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The tale of the Danish King Valdemar Atterdag’s sacking of Visby tells how the Danes gave the citizens of the city an ultimatum: fill three oil barrels with silver or watch your city burn! The merchants of the trading city are said to have filled the Danes’ barrels in less than a day.

Hellqvist blends faithfulness to realistic historical detail with his own imagination, anachronisms and rousing staging. In the middle of the picture stands the hero, with his clenched fist and angry look directed at the conqueror and invader King Valdemar – good versus evil. Hellqvist has striven to create a sense that we are witnessing reality, that we are present. He uses drama and special effects to capture our attention.

One of the anachronistic details is sniffing around the bottom of a barrel: a dachshund. The dachshund only appeared in Sweden in the 17th century. In addition, the man on the far right is wearing a hat that Jewish men were forced to wear during the Middle Ages. However, the first time that a Jewish name appears in Swedish documents is in the 16th century. The armour worn by the knights also raises certain issues of historical accuracy.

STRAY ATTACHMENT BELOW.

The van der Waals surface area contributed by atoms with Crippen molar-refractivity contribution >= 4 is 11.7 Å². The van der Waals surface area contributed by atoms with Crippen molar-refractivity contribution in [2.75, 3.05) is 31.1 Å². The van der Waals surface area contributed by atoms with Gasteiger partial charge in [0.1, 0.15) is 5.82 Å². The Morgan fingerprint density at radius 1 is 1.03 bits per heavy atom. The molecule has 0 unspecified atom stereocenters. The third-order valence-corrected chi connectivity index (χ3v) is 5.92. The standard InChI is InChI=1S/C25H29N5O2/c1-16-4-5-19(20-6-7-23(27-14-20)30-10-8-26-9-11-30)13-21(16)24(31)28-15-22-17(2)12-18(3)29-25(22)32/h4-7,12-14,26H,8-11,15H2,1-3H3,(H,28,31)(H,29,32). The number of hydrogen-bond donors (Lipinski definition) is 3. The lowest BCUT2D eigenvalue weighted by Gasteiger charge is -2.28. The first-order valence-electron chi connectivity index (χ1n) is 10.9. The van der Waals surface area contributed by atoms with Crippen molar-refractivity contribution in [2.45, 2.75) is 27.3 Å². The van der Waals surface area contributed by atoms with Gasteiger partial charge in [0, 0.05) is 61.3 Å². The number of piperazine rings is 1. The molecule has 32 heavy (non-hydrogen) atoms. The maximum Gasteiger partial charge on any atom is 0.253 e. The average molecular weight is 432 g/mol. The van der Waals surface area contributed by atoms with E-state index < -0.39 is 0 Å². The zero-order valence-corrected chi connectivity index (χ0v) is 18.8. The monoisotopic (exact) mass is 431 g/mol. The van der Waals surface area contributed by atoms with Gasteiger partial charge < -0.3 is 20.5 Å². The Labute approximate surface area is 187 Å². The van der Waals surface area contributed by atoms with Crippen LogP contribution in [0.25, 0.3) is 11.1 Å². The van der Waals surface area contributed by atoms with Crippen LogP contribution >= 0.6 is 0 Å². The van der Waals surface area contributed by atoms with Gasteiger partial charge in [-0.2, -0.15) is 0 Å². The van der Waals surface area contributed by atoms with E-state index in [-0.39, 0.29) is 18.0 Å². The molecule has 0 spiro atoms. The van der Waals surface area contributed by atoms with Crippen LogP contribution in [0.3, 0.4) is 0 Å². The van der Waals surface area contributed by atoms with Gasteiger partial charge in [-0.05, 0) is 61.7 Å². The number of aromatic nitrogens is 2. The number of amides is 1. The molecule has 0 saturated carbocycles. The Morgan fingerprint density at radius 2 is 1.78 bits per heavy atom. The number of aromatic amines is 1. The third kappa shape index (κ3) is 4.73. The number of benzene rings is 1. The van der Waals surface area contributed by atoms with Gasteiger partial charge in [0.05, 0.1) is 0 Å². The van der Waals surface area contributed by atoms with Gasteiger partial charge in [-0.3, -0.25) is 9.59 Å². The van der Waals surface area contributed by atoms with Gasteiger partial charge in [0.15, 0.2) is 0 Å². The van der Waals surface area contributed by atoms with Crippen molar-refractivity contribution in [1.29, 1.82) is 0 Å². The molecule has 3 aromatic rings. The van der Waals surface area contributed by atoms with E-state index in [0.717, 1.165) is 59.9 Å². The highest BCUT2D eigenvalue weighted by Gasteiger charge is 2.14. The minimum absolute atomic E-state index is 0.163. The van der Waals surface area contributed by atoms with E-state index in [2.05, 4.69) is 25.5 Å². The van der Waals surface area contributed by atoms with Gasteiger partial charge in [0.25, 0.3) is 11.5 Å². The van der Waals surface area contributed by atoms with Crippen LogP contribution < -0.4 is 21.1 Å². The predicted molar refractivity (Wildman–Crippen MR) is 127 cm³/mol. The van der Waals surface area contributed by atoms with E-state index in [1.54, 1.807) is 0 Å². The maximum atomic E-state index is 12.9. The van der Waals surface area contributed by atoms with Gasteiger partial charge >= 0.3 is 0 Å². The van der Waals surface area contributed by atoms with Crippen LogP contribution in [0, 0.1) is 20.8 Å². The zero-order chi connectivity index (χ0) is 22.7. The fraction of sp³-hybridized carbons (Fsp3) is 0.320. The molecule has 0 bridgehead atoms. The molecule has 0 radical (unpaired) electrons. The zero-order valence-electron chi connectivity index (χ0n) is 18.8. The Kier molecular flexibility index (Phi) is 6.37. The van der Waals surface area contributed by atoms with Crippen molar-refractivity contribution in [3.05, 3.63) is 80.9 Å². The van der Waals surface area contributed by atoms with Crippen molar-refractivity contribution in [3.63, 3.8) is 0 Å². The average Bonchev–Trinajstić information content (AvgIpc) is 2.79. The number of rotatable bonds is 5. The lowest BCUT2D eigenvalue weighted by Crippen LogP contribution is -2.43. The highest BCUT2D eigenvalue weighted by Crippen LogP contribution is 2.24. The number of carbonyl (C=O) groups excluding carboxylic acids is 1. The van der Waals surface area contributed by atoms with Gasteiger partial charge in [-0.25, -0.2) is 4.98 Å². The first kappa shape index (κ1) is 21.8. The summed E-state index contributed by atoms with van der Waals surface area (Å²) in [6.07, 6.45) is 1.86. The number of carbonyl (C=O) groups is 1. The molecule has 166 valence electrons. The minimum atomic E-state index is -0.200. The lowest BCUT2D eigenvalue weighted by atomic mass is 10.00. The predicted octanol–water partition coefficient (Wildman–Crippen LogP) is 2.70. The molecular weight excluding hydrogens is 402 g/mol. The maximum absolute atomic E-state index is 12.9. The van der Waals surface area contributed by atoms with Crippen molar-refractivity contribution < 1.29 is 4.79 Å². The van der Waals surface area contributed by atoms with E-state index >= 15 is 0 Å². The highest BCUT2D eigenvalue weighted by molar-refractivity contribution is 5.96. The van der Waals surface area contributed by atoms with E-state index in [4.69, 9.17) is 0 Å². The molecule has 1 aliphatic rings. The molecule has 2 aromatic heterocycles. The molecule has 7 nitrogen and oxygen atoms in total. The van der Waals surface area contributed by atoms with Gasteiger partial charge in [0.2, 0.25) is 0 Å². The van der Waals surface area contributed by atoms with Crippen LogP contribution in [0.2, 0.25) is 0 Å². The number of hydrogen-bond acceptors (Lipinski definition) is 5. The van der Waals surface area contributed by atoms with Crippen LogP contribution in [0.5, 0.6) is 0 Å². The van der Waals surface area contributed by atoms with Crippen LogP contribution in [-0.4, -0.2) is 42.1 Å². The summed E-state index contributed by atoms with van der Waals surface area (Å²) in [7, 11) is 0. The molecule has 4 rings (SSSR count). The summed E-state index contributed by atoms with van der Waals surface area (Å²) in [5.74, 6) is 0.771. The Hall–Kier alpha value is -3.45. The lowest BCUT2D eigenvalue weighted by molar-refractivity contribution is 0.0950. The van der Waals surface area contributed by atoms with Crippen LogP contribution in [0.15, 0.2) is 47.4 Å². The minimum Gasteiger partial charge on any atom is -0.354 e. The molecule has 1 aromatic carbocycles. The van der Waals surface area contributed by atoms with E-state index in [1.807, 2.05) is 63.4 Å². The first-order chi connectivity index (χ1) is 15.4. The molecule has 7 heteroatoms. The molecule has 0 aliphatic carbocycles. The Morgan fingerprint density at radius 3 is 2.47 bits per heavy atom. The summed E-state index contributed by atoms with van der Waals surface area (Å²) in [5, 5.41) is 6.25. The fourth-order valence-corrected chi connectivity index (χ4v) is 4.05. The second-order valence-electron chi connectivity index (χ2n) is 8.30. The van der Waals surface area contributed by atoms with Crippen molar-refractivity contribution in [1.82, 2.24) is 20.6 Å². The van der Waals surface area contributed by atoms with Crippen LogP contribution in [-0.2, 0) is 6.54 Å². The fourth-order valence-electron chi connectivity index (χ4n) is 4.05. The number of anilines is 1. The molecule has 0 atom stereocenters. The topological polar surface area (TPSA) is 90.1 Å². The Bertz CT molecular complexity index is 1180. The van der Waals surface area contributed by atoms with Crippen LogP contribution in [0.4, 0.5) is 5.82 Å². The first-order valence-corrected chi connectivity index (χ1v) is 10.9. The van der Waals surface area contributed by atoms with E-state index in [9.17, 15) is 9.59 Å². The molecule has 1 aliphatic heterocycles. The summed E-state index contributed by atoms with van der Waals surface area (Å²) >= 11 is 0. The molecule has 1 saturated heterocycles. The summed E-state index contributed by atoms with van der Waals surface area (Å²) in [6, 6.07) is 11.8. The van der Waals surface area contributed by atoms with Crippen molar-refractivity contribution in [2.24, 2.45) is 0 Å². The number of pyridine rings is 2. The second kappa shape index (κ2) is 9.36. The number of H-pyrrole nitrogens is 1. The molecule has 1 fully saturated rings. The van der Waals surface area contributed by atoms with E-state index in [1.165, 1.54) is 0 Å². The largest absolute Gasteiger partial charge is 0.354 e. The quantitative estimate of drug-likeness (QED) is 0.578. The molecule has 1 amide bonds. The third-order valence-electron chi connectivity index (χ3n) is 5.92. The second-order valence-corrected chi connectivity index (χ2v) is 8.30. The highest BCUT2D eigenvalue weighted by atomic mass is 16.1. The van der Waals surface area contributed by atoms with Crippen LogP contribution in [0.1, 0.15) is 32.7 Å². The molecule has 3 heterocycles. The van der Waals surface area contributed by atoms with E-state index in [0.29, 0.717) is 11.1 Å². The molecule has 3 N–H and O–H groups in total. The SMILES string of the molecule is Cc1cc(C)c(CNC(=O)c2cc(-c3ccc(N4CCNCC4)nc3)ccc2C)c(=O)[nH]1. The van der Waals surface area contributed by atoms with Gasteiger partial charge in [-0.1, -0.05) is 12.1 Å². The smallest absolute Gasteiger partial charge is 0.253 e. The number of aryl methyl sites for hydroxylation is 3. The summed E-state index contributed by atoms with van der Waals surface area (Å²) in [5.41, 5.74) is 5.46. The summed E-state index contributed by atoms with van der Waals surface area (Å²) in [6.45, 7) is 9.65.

The painting makes a regular appearance in Swedish schoolbooks.

Details

  • Title: Valdemar Atterdag Holding Visby to Ransom, 1361
  • Creator: Carl Gustaf Hellqvist
  • Date Created: 1882
  • Title in Swedish: Valdemar Atterdag brandskattar Visby 1361
  • Signature: C.G. Hellqvist. 1882.
  • Physical Dimensions: w3300 x h2000 cm (without frame)
  • Artist Information: Carl Gustaf Hellqvist was a Swedish artist and a professor at the Akademie der Künste in Berlin from 1886–89. He was also a professor at the Royal Swedish Academy of Fine Arts in Stockholm from 1885. Hellqvist was primarily a historical painter. He is known for his incredibly rich detail and his romantic interpretation of the events being depicted. He attracted a great deal of attention at international exhibitions, not least with his breakthrough work Valdemar Atterdag Holding Visby to Ransom, 1361 (1882). Hellqvist began his artistic training under a decorative painter in Stockholm. Then in 1864 he took up a place at the Royal Swedish Academy of Fine Arts to study painting. He travelled to Paris in 1875 and from 1877 he lived in Munich, where he embraced traditional historical painting. In 1886 Hellqvist was appointed professor at the Akademie der Künste in Berlin. However, he was shortly forced to stop teaching due to painful headaches. In 1889 he was treated with electric shock therapy and put on a diet. At the age of barely 39 he died in hospital in the city of Munich, where he was also buried.
  • Type: Painting
  • Rights: Nationalmuseum, Nationalmuseum
  • Medium: Oil on canvas

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